Recently, Dr. Stoddard asked the Community and University class to compile our individual research that we have done for the DWAC. My research focuses on how the DWAC can carry out a successful crowdfunding campaign, a feat that less than half of the campaigns on major crowdfunding sites accomplish. Whether the statistic is high or low is irrelevant, because I realized an important underlying theme throughout my research: success is created by the campaign owners, not by the backers. This theme inspired me to construct a concise crowdfunding survival guide for those daring souls who are interested in either aiding the DWAC’s crowdfunding efforts or starting a project of their own.
Equation 1: Passion + Promotion = $$$
Surely, the backers are the ones who ultimately decide whether a campaign’s goal of $5,000 is met. Yet backers, much like money, do not simply pop out of thin air. They must be recruited through the promotion, hype, and overall excitement surrounding the project. A project with no advertising, no communication, and no passion is as boring as it is invisible to the public.
Equation 2: Passion ǂ Purpose, but there is a correlation
In order for the project to be funded successfully, there needs to be some aura about it that makes it exciting and interesting. Whereas excitement stems from the campaign owner, the project’s content does play a role in the interest it stimulates. Sometimes, there is no way around this—the $5,000 for that goat-breeding clinic may not be the subject that drives a person’s hand into his wallet. However, if a person can provide a passionate, thrilling, and intricate explanation that the fate of the world depends on those goats to be bred, then they have my attention. The take-home message: As a backer, I want to fund a project that gives me goose bumps. Energy works in mysterious ways, and if a project does not seem important to the majority of the public, then it may need to be spiced up or rethought. (Note: this is why the Pitch-then-Plan methodology is a drastically important step before any crowdfunding takes place).
Proper prior planning and punctuality
Crowdfunding is not meant to be a consistent source of income. Instead, the best crowdfunding efforts are those that are raising money for a specific purpose within a set time frame. Because there is an element of time involved, the campaigners must work out the intricacies of the project before the crowdfunding portal is developed.
The significance of location
There are general differences among the various crowdfunding sites. In the past, the main differences were based on the type of project and the target crowd of the campaign. Nowadays, however, each crowdfunding site contains a virtual hybrid of various types of projects and backers. If a campaign owner follows the aforementioned suggestions, then the site of the crowdfunding campaign should not differ too drastically in the campaign’s predicted success. Having said that, I compiled a table of three major crowdfunding websites and listed some statistics and general comments about them.
Not surprisingly, there is no witty title for this section. Initially in my research, I easily overlooked any of the legal aspects of crowdfunding. It turns out that taxes are an important crowdfunding topic. I am not an accountant, nor do I have any true legal experience, but I did find some tax information for 501(c)(3) nonprofit organizations that are interested in crowdfunding. Funds raised on certain crowdfunding websites may be subject to taxes. On sites such as Kickstarter, an organization can potentially classify the donations as a nontaxable gift. Nonprofits must be aware that, although they are exempt from federal income taxes, they may be subject to taxes on unrelated business income (UBI). The IRS defines UBI as “income from a trade or business, regularly carried on, that is not substantially related to the charitable, educational, or other purpose that is the basis of the organization’s exemption.” As long as the crowdfunding endeavors of an organization do not fall under the IRS definition of UBI, then the campaign owner will not have to include the donations on a Form 990-T. However, there may be other details to the tax system that I am unaware of.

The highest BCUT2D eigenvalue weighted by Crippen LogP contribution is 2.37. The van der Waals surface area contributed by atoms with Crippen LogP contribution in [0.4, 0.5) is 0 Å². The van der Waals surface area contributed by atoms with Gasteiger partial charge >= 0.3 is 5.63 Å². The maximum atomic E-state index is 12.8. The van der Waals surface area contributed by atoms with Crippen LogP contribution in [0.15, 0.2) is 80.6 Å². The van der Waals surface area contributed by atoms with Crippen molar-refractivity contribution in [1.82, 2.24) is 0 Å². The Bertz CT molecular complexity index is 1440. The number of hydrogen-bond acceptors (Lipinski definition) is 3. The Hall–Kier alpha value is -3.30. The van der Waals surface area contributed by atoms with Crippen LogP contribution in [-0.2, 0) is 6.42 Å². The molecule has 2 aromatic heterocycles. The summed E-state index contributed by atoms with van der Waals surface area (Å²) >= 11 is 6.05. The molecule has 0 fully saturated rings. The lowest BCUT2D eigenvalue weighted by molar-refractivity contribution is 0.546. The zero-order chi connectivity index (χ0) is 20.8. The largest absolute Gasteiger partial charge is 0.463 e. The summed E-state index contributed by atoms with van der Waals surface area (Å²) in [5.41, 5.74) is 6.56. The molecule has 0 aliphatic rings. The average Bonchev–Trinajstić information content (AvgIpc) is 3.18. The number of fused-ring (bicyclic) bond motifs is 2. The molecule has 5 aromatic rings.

This post does not contain all of the pieces to the crowdfunding puzzle. However, reviewing these guidelines can potentially transform a mediocre outcome into something to take pride in. With more time and elbow grease devoted to the project, campaigners will be much more adamant about its success.
Bray, Ilona. “Using Crowdfunding to Raise Money for Your Nonprofit.” Retrieved March 31, 2014 (http://www.nolo.com/legal-encyclopedia/using-crowdfunding-raise-money-your-nonprofit.html).
Graf, Jason. 2013. “CrowdFunding, The Ins and Outs.” Retrieved March 31, 2014(http://crowdfundbeat.com/the-ins-and-outs-of-crowdfunding/).
HandsOn Suburban Chicago. October 25, 2012. “Review of Online Fundraising Websites.” Retrieved March 30, 2014 (http://www.volunteerinfo.net/blog/?p=1046).
Internal Revenue Service. 2014. “Unrelated Business Income Tax.” Retrieved March 31, 2014 (http://www.irs.gov/Charities-&-Non-Profits/Unrelated-Business-Income-Tax).
Kassan, Jenny. February 5, 2013. “The Ins and Outs of Crowdfunding,” Retrieved March 31, 2104 (http://goodfoodfestivals.com/blog/chicago/the-ins-and-outs-of-crowdfunding).
Kickstarter. 2014. “Kickstarter and Taxes.” Retrieved March 31, 2014 (https://www.kickstarter.com/help/taxes).
Kickstarter Coaching. February 1, 2014. “Top Websites.” Retrieved March 29, 2014 (http://kickstartercoaching.com/Top_Websites.html).
Table created by Joseph Hornak, April 1, 2014.
Logos were acquired from the official websites of the respective organization.